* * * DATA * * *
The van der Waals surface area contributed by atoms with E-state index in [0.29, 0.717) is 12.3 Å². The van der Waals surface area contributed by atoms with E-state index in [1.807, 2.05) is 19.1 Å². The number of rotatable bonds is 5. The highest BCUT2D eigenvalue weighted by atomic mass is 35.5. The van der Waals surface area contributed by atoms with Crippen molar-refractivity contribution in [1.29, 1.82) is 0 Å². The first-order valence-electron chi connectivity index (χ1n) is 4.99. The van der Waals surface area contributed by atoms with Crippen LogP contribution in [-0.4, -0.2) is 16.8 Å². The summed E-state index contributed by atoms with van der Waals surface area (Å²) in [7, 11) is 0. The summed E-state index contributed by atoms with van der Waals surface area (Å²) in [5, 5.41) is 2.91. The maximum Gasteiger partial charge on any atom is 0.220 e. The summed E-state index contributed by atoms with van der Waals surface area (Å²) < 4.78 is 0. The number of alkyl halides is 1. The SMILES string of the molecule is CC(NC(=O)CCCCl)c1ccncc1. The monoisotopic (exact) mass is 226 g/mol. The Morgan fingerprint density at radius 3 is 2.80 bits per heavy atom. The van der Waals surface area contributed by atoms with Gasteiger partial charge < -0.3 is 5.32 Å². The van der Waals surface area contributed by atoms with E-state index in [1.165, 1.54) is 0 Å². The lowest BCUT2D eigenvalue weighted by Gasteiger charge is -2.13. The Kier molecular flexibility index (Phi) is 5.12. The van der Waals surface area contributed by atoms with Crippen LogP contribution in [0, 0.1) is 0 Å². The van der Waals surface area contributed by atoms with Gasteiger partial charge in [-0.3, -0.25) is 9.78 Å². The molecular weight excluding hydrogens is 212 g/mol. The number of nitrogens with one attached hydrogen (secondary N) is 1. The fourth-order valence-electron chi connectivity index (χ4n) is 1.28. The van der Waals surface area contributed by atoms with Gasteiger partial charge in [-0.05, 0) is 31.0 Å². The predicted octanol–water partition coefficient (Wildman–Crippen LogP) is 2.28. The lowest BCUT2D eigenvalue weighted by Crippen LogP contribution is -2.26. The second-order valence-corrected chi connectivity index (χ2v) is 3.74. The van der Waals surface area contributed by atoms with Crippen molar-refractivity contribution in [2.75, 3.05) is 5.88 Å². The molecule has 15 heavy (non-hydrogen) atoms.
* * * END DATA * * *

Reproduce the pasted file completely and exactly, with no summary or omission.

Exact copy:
The van der Waals surface area contributed by atoms with E-state index in [0.29, 0.717) is 12.3 Å². The van der Waals surface area contributed by atoms with E-state index in [1.807, 2.05) is 19.1 Å². The number of rotatable bonds is 5. The highest BCUT2D eigenvalue weighted by atomic mass is 35.5. The van der Waals surface area contributed by atoms with Crippen molar-refractivity contribution in [1.29, 1.82) is 0 Å². The first-order valence-electron chi connectivity index (χ1n) is 4.99. The van der Waals surface area contributed by atoms with Crippen LogP contribution in [-0.4, -0.2) is 16.8 Å². The summed E-state index contributed by atoms with van der Waals surface area (Å²) in [7, 11) is 0. The summed E-state index contributed by atoms with van der Waals surface area (Å²) in [5, 5.41) is 2.91. The maximum Gasteiger partial charge on any atom is 0.220 e. The summed E-state index contributed by atoms with van der Waals surface area (Å²) < 4.78 is 0. The number of alkyl halides is 1. The SMILES string of the molecule is CC(NC(=O)CCCCl)c1ccncc1. The monoisotopic (exact) mass is 226 g/mol. The Morgan fingerprint density at radius 3 is 2.80 bits per heavy atom. The van der Waals surface area contributed by atoms with Gasteiger partial charge < -0.3 is 5.32 Å². The van der Waals surface area contributed by atoms with E-state index in [1.165, 1.54) is 0 Å². The lowest BCUT2D eigenvalue weighted by Gasteiger charge is -2.13. The Kier molecular flexibility index (Phi) is 5.12. The van der Waals surface area contributed by atoms with Crippen LogP contribution in [0, 0.1) is 0 Å². The van der Waals surface area contributed by atoms with Gasteiger partial charge in [-0.3, -0.25) is 9.78 Å². The molecular weight excluding hydrogens is 212 g/mol. The number of nitrogens with one attached hydrogen (secondary N) is 1. The fourth-order valence-electron chi connectivity index (χ4n) is 1.28. The van der Waals surface area contributed by atoms with Gasteiger partial charge in [-0.05, 0) is 31.0 Å². The predicted octanol–water partition coefficient (Wildman–Crippen LogP) is 2.28. The lowest BCUT2D eigenvalue weighted by Crippen LogP contribution is -2.26. The second-order valence-corrected chi connectivity index (χ2v) is 3.74. The van der Waals surface area contributed by atoms with Crippen molar-refractivity contribution in [2.75, 3.05) is 5.88 Å². The molecule has 15 heavy (non-hydrogen) atoms.